This was written as a poem but the blog does not permit such spacing.

From an Old Marine

Mom, Dad weep for me. For the drooping bouquet of buttercups I brought you when I was little, For the times I sought comfort in your arms when I was scared, For the perfect throw to first base, For the dropped infield fly.

I know that my mother turned to my father in the night, Saying please don't let anything happen to my little boy. I know that my father made pledges he knew he had no way to keep. I knew their love, every day of my life.

My darling wife, weep for me, For I knew your love. It was always you with whom I wanted eternity, With whom I wanted children of our own, Wiping noses, carrying them on my shoulders when they are tired.

Marines with whom I shared danger, hardship and mirth, I thank you for your friendship, for your help. I tried my best to keep you safe, so that your might go home whole. I love others who have always loved me, But none more than you, my brothers.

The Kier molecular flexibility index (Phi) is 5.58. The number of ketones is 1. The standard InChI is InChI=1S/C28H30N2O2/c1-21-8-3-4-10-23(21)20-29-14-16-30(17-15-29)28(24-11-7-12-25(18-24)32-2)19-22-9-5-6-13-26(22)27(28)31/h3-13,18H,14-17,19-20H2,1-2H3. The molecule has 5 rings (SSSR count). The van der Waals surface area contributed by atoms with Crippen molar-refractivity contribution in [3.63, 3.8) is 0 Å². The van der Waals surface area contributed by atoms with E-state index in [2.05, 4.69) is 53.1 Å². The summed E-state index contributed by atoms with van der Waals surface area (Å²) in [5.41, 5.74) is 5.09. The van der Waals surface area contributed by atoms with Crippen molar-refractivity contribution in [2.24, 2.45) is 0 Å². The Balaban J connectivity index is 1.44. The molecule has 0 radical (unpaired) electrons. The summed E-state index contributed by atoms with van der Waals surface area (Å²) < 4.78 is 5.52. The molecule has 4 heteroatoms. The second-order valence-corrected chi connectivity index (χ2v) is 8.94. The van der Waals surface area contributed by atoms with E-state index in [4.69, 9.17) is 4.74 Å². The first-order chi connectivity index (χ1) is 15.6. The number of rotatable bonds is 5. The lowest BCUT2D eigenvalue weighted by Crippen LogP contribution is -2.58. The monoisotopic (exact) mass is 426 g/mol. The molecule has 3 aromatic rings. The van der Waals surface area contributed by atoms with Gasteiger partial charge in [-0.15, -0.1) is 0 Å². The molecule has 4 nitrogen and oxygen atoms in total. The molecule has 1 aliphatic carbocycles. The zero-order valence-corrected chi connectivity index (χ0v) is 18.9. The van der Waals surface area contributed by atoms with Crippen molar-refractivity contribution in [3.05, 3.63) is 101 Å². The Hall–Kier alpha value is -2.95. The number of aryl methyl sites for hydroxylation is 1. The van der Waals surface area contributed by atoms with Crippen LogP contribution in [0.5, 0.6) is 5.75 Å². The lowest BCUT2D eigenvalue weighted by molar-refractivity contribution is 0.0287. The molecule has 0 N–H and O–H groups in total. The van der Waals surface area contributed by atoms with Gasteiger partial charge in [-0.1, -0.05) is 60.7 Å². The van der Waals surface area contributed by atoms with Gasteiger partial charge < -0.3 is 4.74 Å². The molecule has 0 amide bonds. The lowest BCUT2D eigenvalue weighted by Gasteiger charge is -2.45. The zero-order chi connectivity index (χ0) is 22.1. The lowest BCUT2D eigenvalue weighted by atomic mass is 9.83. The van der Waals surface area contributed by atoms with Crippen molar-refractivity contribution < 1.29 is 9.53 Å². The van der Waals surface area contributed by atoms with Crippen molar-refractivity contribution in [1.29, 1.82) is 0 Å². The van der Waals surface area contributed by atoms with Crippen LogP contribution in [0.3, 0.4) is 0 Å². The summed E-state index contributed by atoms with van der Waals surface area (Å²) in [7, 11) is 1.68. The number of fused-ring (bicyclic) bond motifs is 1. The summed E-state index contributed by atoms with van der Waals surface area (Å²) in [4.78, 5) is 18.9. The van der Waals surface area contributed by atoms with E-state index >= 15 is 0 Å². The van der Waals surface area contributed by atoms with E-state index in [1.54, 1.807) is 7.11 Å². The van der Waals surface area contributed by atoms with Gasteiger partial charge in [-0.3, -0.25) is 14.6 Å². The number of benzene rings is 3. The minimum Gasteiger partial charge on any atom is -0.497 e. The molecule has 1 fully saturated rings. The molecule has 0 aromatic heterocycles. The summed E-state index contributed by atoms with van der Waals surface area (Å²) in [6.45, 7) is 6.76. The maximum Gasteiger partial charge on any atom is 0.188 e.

My countrymen, my fellow Americans, I freely chose to serve you in this way. I was proud to serve, glad to wear the uniform. Did I die for anyone's freedom, in the defense of my country and loved ones? Ask yourselves when you look into the faces of those I loved. Go and act as their eyes tell you.

I am part of you, from you, of you. Am, not was, for I live in you.

By Doug Nelson; May 10, 2006